Monday, 30 November 2015


I count my money once a month. Occasionally I add up the major assets in between just to see how bad things are going - or good.

I have counted my assets semi-regularly since 2009. Now I always count my money the same way but I do change it every now and then. This makes it impossible to graph the assets over a long period of time. But at least I am able to compare one month to the next. 

I have no debt and have not had since 2010.

I only count assets that are mine. The man counts his own assets, and in his own way. There are a number of reasons for this, all private. We also have lived and earned and saved more years apart than we have been together. We are also fundamental individualists so counting assets as a family makes no sense for us. (He is doing very well though and this last year has been amazing for him financially.)

I also only count assets that are mine right now. I do not include state pensions, locked assets that are only to be available after certain years, and assets that are currently not in my control. I do not distrust the pension systems etc, but it is out of my control so I will just count them as blessings when I get them.

Right now I also only include assets that I do not live in. I do not include the value of my apartment.
Because I live in it. I need it. I can not get rid of it without buying something else. It is therefore not an asset. If you have your assets locked into a house, I do not know what you would do. I realised those assets a year ago, reached FI and started living within the budget that my assets allow me to keep for thirty years. But you must make your own decisions.

I also do not include the value of items I still own. I may one day sell them, but the value of them then is completely unknown so incalculable. I might say the same thing about stocks and shares, and it would be a fair and just statement, but I have chosen to invest my money that way and I will just have to accept that I do not make sense all the time.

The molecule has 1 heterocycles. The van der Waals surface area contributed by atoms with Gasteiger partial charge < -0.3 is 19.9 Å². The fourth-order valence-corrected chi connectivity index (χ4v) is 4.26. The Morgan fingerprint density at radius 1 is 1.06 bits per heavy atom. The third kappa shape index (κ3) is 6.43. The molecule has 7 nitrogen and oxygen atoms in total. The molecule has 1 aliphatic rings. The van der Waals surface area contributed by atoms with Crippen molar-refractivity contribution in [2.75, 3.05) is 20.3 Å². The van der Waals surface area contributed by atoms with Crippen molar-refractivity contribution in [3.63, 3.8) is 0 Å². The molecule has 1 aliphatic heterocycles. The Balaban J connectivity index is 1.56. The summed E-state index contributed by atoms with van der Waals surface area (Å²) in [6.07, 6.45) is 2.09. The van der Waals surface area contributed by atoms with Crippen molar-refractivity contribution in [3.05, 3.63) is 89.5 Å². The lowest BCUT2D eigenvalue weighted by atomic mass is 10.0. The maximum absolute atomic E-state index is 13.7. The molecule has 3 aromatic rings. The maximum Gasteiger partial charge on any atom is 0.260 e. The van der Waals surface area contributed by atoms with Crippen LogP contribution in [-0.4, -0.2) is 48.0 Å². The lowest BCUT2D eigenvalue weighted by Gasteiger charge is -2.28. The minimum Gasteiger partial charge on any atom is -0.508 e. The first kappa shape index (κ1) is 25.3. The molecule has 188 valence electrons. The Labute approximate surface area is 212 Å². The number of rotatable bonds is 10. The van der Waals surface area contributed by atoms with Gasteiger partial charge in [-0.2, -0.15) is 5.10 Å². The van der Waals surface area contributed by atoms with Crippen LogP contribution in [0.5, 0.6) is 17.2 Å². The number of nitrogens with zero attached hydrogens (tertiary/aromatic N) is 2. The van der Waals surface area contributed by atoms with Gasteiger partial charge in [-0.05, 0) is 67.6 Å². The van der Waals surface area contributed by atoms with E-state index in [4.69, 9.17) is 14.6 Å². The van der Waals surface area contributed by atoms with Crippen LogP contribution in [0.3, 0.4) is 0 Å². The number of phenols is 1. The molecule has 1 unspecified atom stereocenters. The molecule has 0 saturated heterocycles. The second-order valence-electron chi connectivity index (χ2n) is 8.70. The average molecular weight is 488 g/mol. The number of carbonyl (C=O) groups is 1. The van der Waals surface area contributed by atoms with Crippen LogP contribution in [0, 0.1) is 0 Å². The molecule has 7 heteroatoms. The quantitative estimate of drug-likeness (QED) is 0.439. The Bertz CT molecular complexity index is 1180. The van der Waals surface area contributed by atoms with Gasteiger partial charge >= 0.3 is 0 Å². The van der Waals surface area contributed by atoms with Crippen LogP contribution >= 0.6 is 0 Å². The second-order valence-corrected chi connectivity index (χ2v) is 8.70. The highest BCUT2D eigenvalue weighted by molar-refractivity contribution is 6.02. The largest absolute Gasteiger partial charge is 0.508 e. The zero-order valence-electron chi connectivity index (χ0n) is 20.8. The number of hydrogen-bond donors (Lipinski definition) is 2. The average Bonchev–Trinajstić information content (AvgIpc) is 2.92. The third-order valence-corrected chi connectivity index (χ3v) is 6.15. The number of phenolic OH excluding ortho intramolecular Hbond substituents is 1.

All my assets are counted (minus pension, minus property I live in, not including any unrealised value of items) and then divided with my annual budget.

My annual budget is higher than my annual spending, my annual costs. Why? Because I am not stupid. Budgeting as low as you can go will get you into trouble. You must include all what if's and just in case's that are reasonable for the coming year. Not budget a year on the stingiest non-spending you can make yourself endure. Budget a year where you pay all the occasional costs of dentist, optician, health care, some kind of travel, clothes, heating, food and insurances to a reasonable level. Then you LIVE WITHIN YOUR BUDGET.

Every month I count my money (my assets) and divide it with my annual budget. The number tells me how many years I can live on my assets, as long as the costs stay the same (which they do not) or the assets do not increase (which they hopefully do). Dividing the assets down to a monthly sum only makes sense if you live hand to mouth and never pay anything in advance.

There are thousands of budgeting tools out there, and I use none of them.
I make notes in a note book.


  1. Excellent post! My situation is similar. I don't count my house as part of my net worth because it is just for living in. If I sell it someday, I will need another place to live. Both home prices and rents will be higher then. My spouse and I also track our assets separately. We have some individual goals and different savings rates.

    1. I think it is wise. Even a plan to downsize will have unknown costs and fees. And as well as assets, tracking spending separately makes life together so much easier.